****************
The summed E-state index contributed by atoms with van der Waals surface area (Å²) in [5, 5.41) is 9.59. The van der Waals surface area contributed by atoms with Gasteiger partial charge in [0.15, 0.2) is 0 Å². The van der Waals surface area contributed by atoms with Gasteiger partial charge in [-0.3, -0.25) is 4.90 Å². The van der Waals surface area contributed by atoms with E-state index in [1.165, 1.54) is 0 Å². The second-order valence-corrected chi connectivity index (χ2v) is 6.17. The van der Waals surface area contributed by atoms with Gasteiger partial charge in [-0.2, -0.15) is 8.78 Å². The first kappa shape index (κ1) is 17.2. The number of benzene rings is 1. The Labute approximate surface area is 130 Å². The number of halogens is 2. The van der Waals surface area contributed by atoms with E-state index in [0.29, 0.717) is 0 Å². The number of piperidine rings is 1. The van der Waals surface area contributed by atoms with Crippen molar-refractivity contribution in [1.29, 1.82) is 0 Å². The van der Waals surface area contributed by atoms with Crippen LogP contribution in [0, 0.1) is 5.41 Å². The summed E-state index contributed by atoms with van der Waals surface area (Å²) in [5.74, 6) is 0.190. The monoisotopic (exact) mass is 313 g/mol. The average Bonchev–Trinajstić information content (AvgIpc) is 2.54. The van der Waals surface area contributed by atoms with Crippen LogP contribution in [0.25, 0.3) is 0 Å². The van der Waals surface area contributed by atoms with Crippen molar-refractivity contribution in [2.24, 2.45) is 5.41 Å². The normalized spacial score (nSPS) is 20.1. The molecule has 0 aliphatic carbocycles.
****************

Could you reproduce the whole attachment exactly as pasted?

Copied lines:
The summed E-state index contributed by atoms with van der Waals surface area (Å²) in [5, 5.41) is 9.59. The van der Waals surface area contributed by atoms with Gasteiger partial charge in [0.15, 0.2) is 0 Å². The van der Waals surface area contributed by atoms with Gasteiger partial charge in [-0.3, -0.25) is 4.90 Å². The van der Waals surface area contributed by atoms with E-state index in [1.165, 1.54) is 0 Å². The second-order valence-corrected chi connectivity index (χ2v) is 6.17. The van der Waals surface area contributed by atoms with Gasteiger partial charge in [-0.2, -0.15) is 8.78 Å². The first kappa shape index (κ1) is 17.2. The number of benzene rings is 1. The Labute approximate surface area is 130 Å². The number of halogens is 2. The van der Waals surface area contributed by atoms with E-state index in [0.29, 0.717) is 0 Å². The number of piperidine rings is 1. The van der Waals surface area contributed by atoms with Crippen molar-refractivity contribution in [1.29, 1.82) is 0 Å². The van der Waals surface area contributed by atoms with Crippen LogP contribution in [0, 0.1) is 5.41 Å². The summed E-state index contributed by atoms with van der Waals surface area (Å²) in [5.74, 6) is 0.190. The monoisotopic (exact) mass is 313 g/mol. The average Bonchev–Trinajstić information content (AvgIpc) is 2.54. The van der Waals surface area contributed by atoms with Crippen LogP contribution in [0.25, 0.3) is 0 Å². The van der Waals surface area contributed by atoms with Crippen molar-refractivity contribution in [2.24, 2.45) is 5.41 Å². The normalized spacial score (nSPS) is 20.1. The molecule has 0 aliphatic carbocycles.